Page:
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    Rights statement: This is an author-created, un-copyedited version of an article accepted for publication/published in Smart Materials and Structures. IOP Publishing Ltd is not responsible for any errors or omissions in this version of the manuscript or any version derived from it. The Version of Record is available online at doi: 10.1088/0964-1726/25/10/105018

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Hybrid graphene/geopolymeric cement as a superionic conductor for structural health monitoring applications

Research output: Contribution to journalJournal articlepeer-review

Published
Article number105018
<mark>Journal publication date</mark>20/09/2016
<mark>Journal</mark>Smart Materials and Structures
Issue number10
Volume25
Number of pages11
Publication StatusPublished
<mark>Original language</mark>English

Abstract

In this paper, we demonstrate for the first time a novel hybrid superionic long gauge sensor for structural health monitoring applications. The sensor consists of two graphene electrodes and a superionic conductor film made entirely of fly ash geopolymeric material. The sensor employs ion hopping as a conduction mechanism for high precision temperature and tensile strain sensing in structures. The design, fabrication and characterization of the sensor are
presented. The temperature and strain sensing mechanisms of the sensor are also discussed.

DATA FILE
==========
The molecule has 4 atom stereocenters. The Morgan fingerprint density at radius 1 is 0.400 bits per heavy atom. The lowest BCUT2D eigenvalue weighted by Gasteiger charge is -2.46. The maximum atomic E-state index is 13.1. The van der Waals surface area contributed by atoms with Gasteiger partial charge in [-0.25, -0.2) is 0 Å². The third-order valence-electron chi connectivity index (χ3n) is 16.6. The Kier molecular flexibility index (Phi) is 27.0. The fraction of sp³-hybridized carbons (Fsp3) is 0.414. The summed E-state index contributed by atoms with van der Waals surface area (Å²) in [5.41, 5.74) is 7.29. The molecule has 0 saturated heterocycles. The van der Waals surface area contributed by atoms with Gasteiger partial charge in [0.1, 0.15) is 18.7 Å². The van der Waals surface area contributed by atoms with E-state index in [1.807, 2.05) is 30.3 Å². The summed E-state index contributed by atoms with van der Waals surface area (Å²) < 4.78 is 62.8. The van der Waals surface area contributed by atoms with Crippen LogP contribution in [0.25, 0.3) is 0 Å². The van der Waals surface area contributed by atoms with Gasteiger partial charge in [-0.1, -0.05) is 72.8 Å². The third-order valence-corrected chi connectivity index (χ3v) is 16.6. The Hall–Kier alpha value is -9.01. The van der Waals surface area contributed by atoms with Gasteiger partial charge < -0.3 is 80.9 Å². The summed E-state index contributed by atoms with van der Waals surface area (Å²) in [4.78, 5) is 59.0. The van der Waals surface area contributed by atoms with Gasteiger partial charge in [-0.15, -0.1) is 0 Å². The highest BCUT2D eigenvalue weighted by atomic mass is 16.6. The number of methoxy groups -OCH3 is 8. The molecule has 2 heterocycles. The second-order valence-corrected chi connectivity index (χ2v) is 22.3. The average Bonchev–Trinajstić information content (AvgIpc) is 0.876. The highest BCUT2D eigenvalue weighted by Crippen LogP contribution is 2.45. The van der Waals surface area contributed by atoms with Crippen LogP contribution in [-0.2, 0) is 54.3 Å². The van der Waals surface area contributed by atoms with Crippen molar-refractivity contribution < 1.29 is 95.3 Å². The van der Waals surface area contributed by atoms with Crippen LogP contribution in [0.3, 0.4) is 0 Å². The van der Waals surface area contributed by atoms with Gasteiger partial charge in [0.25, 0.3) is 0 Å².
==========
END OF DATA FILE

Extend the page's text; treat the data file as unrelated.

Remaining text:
The experimental results revealed that the crystal structure of the superionic film is a 3D sodium-poly(sialate-siloxo) (Na-PSS) framework, with a room temperature ionic conductivity between 1.54 x 10-2 and 1.72 x 10-2 S/m and, activation energy of 0.156 eV, which supports the notion that ion hopping is the main conduction mechanism for the sensor.
The sensor showed high sensitivity to both temperature and tensile strain. The sensor exhibited temperature sensitivity as high as 21.5 kΩ/oC and tensile strain sensitivity (i.e.,gauge factor) as high as 358. The proposed sensor is relatively inexpensive and can easily be manufactured with long gauges to measure temperature and bulk strains in structures. With some further development and characterization, the sensor can be retrofitted onto existing structures such as bridges, buildings, pipelines and wind turbines to monitor their structural
integrity.

Bibliographic note

This is an author-created, un-copyedited version of an article accepted for publication/published in Smart Materials and Structures. IOP Publishing Ltd is not responsible for any errors or omissions in this version of the manuscript or any version derived from it. The Version of Record is available online at doi: 10.1088/0964-1726/25/10/105018